Why avoid panel data in examining social mobility?

Last week at Politics and Prose, I had the opportunity to hear Robert Putnam’s book talk for Our Kids: The American Dream in Crisis. In his book, he focuses on data that purport to show a growing divide in income inequality and social unraveling.

Putnam told a personal anecdote about his deteriorating home town in the Rust Belt. If Putnam were able to prove that the shrinking economy from the loss of manufacturing jobs in the Rust Belt proportionately reflected the larger economy in all other sectors, he might have a strong data point, but a personal anecdote is not enough. The availability heuristic is not strong evidence.

So much of the talk concerning income inequality pertains to an unstated premise about social mobility. The widespread fear is not just that the rich are getting richer, but that the rich are getting richer at the expense of the poor. The mental model assumes some fixed share of wealth that exists in the world should be divvied up fairly so as to avoid predation by the strong on the weak. Often, the evidence presented for a “fixed pie” theory is to show the shrinking share of income among the lower quintiles and the growing share of income among the higher quintiles. The problem with this methodology is that it doesn’t actually account for social mobility. To prove that capital is flowing from individuals in the bottom quintile to individuals in the top quintile, we need panel data.

If we don’t analyze with panel data, we might observe the top quintile, profiting from some entirely new high-tech sector, drastically increasing their income by 20% while lower quintiles still increase at 2%. More wealth generated at the top wouldn’t imply material loss for the bottom quintile.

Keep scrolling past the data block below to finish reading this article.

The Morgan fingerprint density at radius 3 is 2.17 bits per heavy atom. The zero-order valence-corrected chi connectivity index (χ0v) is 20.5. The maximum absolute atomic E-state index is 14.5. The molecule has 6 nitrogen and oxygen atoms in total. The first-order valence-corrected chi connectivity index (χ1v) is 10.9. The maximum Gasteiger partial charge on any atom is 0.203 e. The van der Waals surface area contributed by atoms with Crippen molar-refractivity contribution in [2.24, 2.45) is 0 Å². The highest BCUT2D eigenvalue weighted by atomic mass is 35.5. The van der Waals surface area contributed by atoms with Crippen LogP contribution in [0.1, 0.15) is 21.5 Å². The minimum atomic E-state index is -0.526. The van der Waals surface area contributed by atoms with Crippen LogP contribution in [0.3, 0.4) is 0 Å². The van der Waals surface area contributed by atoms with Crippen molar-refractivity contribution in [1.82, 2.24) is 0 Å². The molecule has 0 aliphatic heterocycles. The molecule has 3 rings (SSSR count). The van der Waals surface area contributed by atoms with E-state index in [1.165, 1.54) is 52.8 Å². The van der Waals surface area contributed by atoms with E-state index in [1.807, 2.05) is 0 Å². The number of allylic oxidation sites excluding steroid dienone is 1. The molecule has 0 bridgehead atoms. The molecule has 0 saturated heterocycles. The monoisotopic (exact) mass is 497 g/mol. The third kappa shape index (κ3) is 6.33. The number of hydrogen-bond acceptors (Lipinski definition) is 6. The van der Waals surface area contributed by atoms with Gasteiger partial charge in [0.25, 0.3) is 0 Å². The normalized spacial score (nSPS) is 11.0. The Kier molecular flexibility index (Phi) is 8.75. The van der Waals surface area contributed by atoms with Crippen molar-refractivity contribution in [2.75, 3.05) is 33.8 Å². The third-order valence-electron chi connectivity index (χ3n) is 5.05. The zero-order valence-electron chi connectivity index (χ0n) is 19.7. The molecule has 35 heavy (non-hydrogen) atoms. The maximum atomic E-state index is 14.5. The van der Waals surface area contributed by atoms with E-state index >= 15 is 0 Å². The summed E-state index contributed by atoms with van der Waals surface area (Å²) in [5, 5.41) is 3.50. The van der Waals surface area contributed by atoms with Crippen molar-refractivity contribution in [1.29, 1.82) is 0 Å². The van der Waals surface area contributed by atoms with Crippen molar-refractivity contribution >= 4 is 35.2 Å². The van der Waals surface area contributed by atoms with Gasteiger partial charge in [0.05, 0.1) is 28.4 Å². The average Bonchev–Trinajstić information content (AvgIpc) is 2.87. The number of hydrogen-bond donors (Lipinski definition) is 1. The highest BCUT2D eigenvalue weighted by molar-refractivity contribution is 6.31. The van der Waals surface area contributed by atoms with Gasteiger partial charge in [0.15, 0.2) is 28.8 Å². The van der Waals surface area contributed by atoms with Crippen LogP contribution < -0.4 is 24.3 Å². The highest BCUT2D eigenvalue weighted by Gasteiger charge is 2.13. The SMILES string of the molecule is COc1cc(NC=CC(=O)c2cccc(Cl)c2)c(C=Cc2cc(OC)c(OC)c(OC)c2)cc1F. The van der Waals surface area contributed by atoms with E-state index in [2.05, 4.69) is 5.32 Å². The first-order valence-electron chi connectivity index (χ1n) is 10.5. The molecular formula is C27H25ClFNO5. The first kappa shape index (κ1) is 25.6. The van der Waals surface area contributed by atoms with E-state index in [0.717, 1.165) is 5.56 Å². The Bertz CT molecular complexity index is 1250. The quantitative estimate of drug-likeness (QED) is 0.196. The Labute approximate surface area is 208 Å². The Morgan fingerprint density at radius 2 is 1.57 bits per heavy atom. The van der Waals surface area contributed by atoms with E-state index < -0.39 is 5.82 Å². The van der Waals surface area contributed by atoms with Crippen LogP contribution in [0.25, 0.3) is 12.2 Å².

In the Q&A, I pressed Professor Putnam on his methodology, specifically, to what extent he used panel data to show decreased social mobility. After his book signing, he elaborated for me.

Putnam claimed that there was some good panel data for income, but that it couldn’t be used to show current trends in social mobility.

We might suppose that the relevant panel data to measure social mobility would include income, y_{it} for i=Poor, i=Rich, t=20, t=40.

At t=40 or so, we might expect people to be generating the most amount of income for their life.

The methodological issue Putnam pointed out was that individual incomes over a lifetime are highly nonlinear. If you were to track a random sample of individuals starting at t=20, very different kinds of individuals would look very similar, but both would appear in the bottom quintile. Specifically, y_{Rich,20} could be -$100,000 for a Harvard pre-law student who’s taking out student loans, and y_{Poor,20} could be $16,000 for a minimum wage job. However, y_{Rich,40} might be $450,000, while y_{Poor,40} might be something like $25,000.

Putnam pointed out that because of how this panel data is measured, the data is always intrinsically 30-40 years out of date. Wait, is this a cop out? Is this methodological laziness?

Just because any one particular study requires 40 years doesn’t mean that we couldn’t observe multiple concurrent staggered studies, with different individuals to show panel data over time. We can imagine Study A starting in 1945 with a batch of individuals at t=0, Study B that tracks t=0 at 1950, Study C that tracks t=0 at 1955, and so on and so forth. Then, despite nonlinearity in lifetime earnings, we would still be able to see trends in how individuals are or aren’t moving up, out of their birth quintiles.


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